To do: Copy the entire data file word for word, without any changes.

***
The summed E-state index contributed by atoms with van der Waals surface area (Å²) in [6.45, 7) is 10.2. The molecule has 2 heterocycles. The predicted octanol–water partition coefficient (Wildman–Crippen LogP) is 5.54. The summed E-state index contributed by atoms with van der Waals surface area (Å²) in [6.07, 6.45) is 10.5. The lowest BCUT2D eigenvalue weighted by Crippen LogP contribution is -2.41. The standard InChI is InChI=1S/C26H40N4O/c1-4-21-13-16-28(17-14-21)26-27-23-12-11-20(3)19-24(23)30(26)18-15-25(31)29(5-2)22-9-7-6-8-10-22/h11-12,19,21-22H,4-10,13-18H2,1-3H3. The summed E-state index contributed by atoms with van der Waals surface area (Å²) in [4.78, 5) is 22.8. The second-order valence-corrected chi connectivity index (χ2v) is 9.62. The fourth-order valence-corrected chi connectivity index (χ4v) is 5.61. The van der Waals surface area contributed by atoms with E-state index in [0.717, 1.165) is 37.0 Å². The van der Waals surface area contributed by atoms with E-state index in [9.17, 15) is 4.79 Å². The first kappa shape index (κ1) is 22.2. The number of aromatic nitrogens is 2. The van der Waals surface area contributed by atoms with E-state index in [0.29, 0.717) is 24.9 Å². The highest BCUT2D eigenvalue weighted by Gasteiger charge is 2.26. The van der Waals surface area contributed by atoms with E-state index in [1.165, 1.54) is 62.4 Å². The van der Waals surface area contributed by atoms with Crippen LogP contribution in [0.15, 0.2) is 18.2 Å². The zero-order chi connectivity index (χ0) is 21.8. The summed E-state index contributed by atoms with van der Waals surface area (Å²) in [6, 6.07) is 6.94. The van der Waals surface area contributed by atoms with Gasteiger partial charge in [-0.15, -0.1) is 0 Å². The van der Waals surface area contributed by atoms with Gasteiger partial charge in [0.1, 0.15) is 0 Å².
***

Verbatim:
The summed E-state index contributed by atoms with van der Waals surface area (Å²) in [6.45, 7) is 10.2. The molecule has 2 heterocycles. The predicted octanol–water partition coefficient (Wildman–Crippen LogP) is 5.54. The summed E-state index contributed by atoms with van der Waals surface area (Å²) in [6.07, 6.45) is 10.5. The lowest BCUT2D eigenvalue weighted by Crippen LogP contribution is -2.41. The standard InChI is InChI=1S/C26H40N4O/c1-4-21-13-16-28(17-14-21)26-27-23-12-11-20(3)19-24(23)30(26)18-15-25(31)29(5-2)22-9-7-6-8-10-22/h11-12,19,21-22H,4-10,13-18H2,1-3H3. The summed E-state index contributed by atoms with van der Waals surface area (Å²) in [4.78, 5) is 22.8. The second-order valence-corrected chi connectivity index (χ2v) is 9.62. The fourth-order valence-corrected chi connectivity index (χ4v) is 5.61. The van der Waals surface area contributed by atoms with E-state index in [0.717, 1.165) is 37.0 Å². The van der Waals surface area contributed by atoms with E-state index in [9.17, 15) is 4.79 Å². The first kappa shape index (κ1) is 22.2. The number of aromatic nitrogens is 2. The van der Waals surface area contributed by atoms with E-state index in [0.29, 0.717) is 24.9 Å². The highest BCUT2D eigenvalue weighted by Gasteiger charge is 2.26. The van der Waals surface area contributed by atoms with E-state index in [1.165, 1.54) is 62.4 Å². The van der Waals surface area contributed by atoms with Crippen LogP contribution in [0.15, 0.2) is 18.2 Å². The zero-order chi connectivity index (χ0) is 21.8. The summed E-state index contributed by atoms with van der Waals surface area (Å²) in [6, 6.07) is 6.94. The van der Waals surface area contributed by atoms with Gasteiger partial charge in [-0.15, -0.1) is 0 Å². The van der Waals surface area contributed by atoms with Gasteiger partial charge in [0.1, 0.15) is 0 Å².